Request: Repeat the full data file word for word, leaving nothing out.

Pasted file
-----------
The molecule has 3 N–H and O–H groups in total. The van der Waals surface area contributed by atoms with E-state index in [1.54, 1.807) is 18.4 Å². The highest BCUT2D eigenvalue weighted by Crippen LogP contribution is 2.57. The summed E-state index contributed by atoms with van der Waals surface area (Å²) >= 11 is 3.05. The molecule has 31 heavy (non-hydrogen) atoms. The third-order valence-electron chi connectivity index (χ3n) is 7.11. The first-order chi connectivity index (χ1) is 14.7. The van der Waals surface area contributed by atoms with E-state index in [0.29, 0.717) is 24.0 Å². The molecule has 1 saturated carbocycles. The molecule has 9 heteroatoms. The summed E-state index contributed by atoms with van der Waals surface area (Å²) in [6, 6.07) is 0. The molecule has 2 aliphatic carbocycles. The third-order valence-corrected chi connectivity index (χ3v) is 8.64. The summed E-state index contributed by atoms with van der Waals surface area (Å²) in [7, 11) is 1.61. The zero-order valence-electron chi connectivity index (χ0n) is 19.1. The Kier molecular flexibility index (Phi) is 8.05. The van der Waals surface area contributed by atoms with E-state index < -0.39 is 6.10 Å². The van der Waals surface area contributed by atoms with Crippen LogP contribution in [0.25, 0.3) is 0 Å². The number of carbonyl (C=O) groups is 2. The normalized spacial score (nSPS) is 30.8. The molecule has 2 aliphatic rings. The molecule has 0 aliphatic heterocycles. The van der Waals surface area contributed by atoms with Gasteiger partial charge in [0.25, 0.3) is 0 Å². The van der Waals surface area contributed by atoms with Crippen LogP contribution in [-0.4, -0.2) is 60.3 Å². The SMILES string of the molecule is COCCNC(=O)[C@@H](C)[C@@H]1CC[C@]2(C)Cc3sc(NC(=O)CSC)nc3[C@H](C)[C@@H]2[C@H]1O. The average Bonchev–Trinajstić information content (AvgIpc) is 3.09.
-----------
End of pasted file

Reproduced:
The molecule has 3 N–H and O–H groups in total. The van der Waals surface area contributed by atoms with E-state index in [1.54, 1.807) is 18.4 Å². The highest BCUT2D eigenvalue weighted by Crippen LogP contribution is 2.57. The summed E-state index contributed by atoms with van der Waals surface area (Å²) >= 11 is 3.05. The molecule has 31 heavy (non-hydrogen) atoms. The third-order valence-electron chi connectivity index (χ3n) is 7.11. The first-order chi connectivity index (χ1) is 14.7. The van der Waals surface area contributed by atoms with E-state index in [0.29, 0.717) is 24.0 Å². The molecule has 1 saturated carbocycles. The molecule has 9 heteroatoms. The summed E-state index contributed by atoms with van der Waals surface area (Å²) in [6, 6.07) is 0. The molecule has 2 aliphatic carbocycles. The third-order valence-corrected chi connectivity index (χ3v) is 8.64. The summed E-state index contributed by atoms with van der Waals surface area (Å²) in [7, 11) is 1.61. The zero-order valence-electron chi connectivity index (χ0n) is 19.1. The Kier molecular flexibility index (Phi) is 8.05. The van der Waals surface area contributed by atoms with E-state index < -0.39 is 6.10 Å². The van der Waals surface area contributed by atoms with Crippen LogP contribution in [0.25, 0.3) is 0 Å². The number of carbonyl (C=O) groups is 2. The normalized spacial score (nSPS) is 30.8. The molecule has 2 aliphatic rings. The molecule has 0 aliphatic heterocycles. The van der Waals surface area contributed by atoms with Gasteiger partial charge in [0.25, 0.3) is 0 Å². The van der Waals surface area contributed by atoms with Crippen LogP contribution in [-0.4, -0.2) is 60.3 Å². The SMILES string of the molecule is COCCNC(=O)[C@@H](C)[C@@H]1CC[C@]2(C)Cc3sc(NC(=O)CSC)nc3[C@H](C)[C@@H]2[C@H]1O. The average Bonchev–Trinajstić information content (AvgIpc) is 3.09.